Judge splits the difference in SEC v. Ripple decision
Why it matters: The Ripple case has been closely watched for its potential to move the debate around crypto token classification — a key issue driving regulation and a recent wave of enforcement actions.
Details: The court on Thursday ruled that institutional sales of Ripple's XRP token — such as hedge funds or venture capital firms buying XRP directly from Ripple — "constituted an unregistered offer and sale of investment contracts," thus in violation of federal securities laws.
Yes, but: Secondary sales, or "programmatic sales," of XRP on crypto exchanges, did not, because a secondary market buyer "did not know to whom or what it was paying its money,” the court ruled.
Quick take: It's a win for Ripple.
What they're saying: "The SEC sued me personally too, so I feel vindicated," Brad Garlinghouse, CEO of Ripple tells Axios.
- He added that Ripple's victory, was more importantly "a win for crypto in the U.S."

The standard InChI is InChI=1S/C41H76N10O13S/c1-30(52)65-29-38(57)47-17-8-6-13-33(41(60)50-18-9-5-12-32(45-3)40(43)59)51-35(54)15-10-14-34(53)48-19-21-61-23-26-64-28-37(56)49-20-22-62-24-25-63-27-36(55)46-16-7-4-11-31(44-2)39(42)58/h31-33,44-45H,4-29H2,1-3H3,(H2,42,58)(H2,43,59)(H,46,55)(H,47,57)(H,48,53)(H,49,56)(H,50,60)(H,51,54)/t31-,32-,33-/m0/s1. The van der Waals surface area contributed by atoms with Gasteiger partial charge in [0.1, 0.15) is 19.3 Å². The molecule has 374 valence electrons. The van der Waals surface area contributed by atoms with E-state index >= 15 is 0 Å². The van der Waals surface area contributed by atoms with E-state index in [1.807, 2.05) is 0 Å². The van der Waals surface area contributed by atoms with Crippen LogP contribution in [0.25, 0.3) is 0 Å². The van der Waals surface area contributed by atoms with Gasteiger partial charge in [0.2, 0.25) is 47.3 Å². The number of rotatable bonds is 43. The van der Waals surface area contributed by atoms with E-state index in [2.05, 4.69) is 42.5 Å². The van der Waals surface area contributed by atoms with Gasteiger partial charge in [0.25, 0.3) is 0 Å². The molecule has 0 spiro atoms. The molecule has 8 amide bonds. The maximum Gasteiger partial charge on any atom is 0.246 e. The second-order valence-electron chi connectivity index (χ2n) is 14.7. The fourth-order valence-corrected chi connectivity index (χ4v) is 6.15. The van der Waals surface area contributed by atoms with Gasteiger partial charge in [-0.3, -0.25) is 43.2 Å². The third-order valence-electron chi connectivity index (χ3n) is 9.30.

- Stu Alderoty, Ripple's legal counsel, added that it was "a really important, fundamental, legal clarification" from the order: "The digital asset itself is not an investment contract."
Zoom out: The XRP token, and whether it is considered a security, was at the heart of the SEC lawsuit against San Francisco-based Ripple Labs.
- Flashback: The SEC in 2020 alleged Ripple sold unregistered securities when it, through subsidiaries, sold roughly $728.9 million of XRP to institutions and some $757.6 million of XRP in programmatic sales on crypto exchanges.
State of play: Ripple has been collecting small, but important wins.
- Internal SEC communications that were made public in June showed that agency officials had expressed concerns about digital assets policy messaging in 2018.
- William Hinman, then director of the SEC's division of corporation finance, said in a speech in San Francisco that bitcoin and ether were not securities because their underlying networks were "sufficiently decentralized."
What we're watching: Alderoty explained that there are a couple of procedural items outstanding.
- Because the SEC also personally sued Garlinghouse and co-founder Chris Larsen, alleging they "aided and abetted" in the institutional sales of XRP, it has to bring the facts around that piece of the case to a jury.
- He said he doubts anyone can prove they acted "recklessly in the face of the massive confusion that the SEC fomented in the space."
Editor's note: This story was updated with additional information throughout.